Neil Sperry

These are the birds we’ve loved watching at our backyard feeders this winter

A great garden in a small space

Jake and Sharyn Schaffer's patio garden in San Luis Obispo makes the most of the small landscaping space.
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Jake and Sharyn Schaffer's patio garden in San Luis Obispo makes the most of the small landscaping space.

I sit at our breakfast table eating my shredded wheat every morning about 7. Now on the surface that may sound rather uninspiring, but what unfolds before me each day is one of the most exciting scenes you could find in a garden.

We live in a pecan forest. Our house is now 42 years old. We built it, and we put it where it is to take advantage of the trees. They were half-grown when we moved in, and they’ve just gotten taller ever since, upwards of 60 or 70 feet tall by now.

The trees are filled with birds. We know they are because we can hear them. But because the branches are mostly up high now, we really haven’t been able to see them. That is, until we hung feeders in strategic spots in our backyard.

I love birds anyway, but I did this as much as anything to share that love with a 9-year-old grandson who’s at our house frequently. He’s expressed a great deal of interest in spiders and insects. I figured it was a short journey to birds.

A few things he and I have decided together:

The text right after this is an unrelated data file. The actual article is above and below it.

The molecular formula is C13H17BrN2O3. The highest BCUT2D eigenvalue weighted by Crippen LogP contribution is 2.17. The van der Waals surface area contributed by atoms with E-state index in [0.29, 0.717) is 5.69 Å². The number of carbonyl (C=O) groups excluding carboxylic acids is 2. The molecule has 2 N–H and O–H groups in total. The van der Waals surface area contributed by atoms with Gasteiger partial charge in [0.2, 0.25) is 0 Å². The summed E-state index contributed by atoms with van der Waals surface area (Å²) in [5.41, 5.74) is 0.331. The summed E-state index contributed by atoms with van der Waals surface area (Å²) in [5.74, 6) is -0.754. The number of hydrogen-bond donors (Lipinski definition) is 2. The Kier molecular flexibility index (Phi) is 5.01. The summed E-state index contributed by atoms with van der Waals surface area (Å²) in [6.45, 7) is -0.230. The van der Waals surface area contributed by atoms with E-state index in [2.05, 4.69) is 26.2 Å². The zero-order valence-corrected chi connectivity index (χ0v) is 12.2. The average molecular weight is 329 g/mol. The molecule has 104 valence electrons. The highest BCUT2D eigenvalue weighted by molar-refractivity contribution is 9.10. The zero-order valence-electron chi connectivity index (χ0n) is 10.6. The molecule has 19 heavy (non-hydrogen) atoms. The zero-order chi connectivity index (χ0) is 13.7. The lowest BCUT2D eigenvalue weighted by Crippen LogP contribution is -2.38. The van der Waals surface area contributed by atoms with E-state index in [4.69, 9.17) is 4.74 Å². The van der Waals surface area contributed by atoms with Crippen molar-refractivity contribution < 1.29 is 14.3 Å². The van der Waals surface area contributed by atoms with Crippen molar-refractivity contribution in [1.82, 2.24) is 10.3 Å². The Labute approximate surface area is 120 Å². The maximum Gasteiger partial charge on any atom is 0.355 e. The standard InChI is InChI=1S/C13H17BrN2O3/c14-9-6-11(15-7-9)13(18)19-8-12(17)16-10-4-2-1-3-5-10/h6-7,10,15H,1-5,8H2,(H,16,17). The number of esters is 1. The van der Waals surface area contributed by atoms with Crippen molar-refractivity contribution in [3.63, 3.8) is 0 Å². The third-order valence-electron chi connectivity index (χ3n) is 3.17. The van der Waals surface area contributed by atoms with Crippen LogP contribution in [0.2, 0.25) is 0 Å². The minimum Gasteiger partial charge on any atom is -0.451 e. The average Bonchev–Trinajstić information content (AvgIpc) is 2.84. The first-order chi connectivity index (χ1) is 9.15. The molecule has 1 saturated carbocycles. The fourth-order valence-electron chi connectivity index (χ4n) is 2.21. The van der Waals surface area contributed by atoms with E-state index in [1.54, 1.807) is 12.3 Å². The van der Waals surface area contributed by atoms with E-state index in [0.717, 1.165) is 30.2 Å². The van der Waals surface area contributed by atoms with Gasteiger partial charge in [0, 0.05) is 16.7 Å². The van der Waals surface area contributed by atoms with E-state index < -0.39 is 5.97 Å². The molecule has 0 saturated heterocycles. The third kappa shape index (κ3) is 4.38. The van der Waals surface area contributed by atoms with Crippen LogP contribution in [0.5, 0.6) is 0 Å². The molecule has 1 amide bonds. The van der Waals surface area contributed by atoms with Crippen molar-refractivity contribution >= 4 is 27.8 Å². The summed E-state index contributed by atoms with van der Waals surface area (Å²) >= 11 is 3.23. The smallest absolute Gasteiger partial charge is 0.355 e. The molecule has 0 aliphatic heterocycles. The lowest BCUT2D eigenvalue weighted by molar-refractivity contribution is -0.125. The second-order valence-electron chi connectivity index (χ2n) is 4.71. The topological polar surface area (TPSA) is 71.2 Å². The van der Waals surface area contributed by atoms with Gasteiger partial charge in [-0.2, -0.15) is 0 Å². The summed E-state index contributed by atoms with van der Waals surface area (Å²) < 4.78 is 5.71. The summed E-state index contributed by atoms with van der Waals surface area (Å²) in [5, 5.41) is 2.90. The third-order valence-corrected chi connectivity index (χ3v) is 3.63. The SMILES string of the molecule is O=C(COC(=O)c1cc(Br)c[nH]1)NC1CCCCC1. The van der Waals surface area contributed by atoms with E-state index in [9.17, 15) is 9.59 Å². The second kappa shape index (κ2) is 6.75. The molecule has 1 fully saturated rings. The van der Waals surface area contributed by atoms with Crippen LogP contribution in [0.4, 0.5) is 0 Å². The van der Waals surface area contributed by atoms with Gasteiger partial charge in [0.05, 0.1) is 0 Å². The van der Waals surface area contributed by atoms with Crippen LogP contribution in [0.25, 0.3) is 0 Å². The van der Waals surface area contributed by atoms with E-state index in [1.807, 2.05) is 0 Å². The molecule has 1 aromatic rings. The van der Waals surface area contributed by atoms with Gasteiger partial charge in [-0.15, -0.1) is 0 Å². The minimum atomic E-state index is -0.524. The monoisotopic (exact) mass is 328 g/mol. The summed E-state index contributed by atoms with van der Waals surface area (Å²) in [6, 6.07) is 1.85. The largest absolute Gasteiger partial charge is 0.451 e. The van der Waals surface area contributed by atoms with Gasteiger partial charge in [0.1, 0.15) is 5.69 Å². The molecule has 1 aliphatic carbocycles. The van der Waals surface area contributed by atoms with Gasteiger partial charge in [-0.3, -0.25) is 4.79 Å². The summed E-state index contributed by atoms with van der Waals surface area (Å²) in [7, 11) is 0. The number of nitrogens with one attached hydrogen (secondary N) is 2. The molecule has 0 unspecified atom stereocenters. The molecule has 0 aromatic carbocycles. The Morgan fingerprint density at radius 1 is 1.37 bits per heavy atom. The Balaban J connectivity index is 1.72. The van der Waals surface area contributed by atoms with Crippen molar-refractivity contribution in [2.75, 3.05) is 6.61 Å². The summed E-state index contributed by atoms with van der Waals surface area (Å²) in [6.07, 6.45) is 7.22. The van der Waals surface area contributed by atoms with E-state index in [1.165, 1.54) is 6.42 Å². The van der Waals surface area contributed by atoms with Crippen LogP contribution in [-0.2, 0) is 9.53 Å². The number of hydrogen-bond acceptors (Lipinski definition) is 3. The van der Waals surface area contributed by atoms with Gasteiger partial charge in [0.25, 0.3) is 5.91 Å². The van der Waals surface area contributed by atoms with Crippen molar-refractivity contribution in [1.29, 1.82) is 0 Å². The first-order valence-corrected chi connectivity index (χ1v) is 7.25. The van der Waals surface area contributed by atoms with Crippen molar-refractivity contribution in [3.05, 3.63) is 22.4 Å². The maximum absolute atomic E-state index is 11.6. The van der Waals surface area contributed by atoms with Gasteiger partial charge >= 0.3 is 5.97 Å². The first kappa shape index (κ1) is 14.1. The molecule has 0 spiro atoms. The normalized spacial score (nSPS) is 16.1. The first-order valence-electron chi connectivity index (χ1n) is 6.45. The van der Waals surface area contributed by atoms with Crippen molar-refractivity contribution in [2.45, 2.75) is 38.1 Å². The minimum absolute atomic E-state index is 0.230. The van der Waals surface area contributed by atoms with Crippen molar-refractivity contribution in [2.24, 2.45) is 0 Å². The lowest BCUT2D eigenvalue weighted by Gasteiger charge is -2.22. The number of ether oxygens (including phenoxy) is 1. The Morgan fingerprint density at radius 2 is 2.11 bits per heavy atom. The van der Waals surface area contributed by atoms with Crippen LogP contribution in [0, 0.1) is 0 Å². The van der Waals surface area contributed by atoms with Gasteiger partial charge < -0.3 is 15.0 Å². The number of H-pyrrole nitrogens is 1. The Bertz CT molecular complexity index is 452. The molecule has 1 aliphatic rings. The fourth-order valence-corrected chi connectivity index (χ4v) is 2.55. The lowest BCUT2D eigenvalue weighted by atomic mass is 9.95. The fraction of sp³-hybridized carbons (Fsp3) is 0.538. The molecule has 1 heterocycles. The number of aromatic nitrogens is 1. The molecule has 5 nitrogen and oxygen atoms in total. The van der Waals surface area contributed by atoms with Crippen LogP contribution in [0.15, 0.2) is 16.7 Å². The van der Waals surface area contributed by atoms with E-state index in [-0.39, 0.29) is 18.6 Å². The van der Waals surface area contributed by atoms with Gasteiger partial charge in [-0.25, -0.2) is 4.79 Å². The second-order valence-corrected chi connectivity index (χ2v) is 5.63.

It’s best to have several feeders of different types (hanging columnar, perches, suet, thistle seed, peanut butter, etc.). Different birds are attracted to different things.

The feeders should be 15 ft. (or farther) out from the house. Birds like to have shrubs or multi-stemmed trees nearby for “staging areas.” Don’t get the feeders too close to windows to avoid collisions.

Black, oil-type sunflower seed seems to be the most universally appealing food to many species of birds. But good birding stores will have specialty seed as well.

Don’t be afraid to scatter some of the seed on the ground beneath the feeders. Ground-feeding birds will devour it. Any that does germinate will be easy to eliminate, either by hoeing or mulching.

Be patient. It may take the birds a few days to find your seed. Activity is best during cold, cloudy weather. The past couple of weeks have been crazy. Some species will start migrating north soon, and that’s when you’ll think about putting up the hummingbird feeders to start the next season of bird watching.

Birds we’ve loved watching at our feeders this winter:


They have been present by the scores. These little birds, as a friend told me, are “pigs” at the feeders. We’ve had 75 to 100 at our feeders and in our trees at any given time. They’re gradually shading to their brilliant yellow summer plumage, so I’m sure they’ll start heading north before long.


We’ve had probably 10 pairs in our hollies and at our feeders the past couple of months. They really prefer a perch feeder. They don’t do very well competing at the tubular feeders. They’re simply too large to sit comfortably.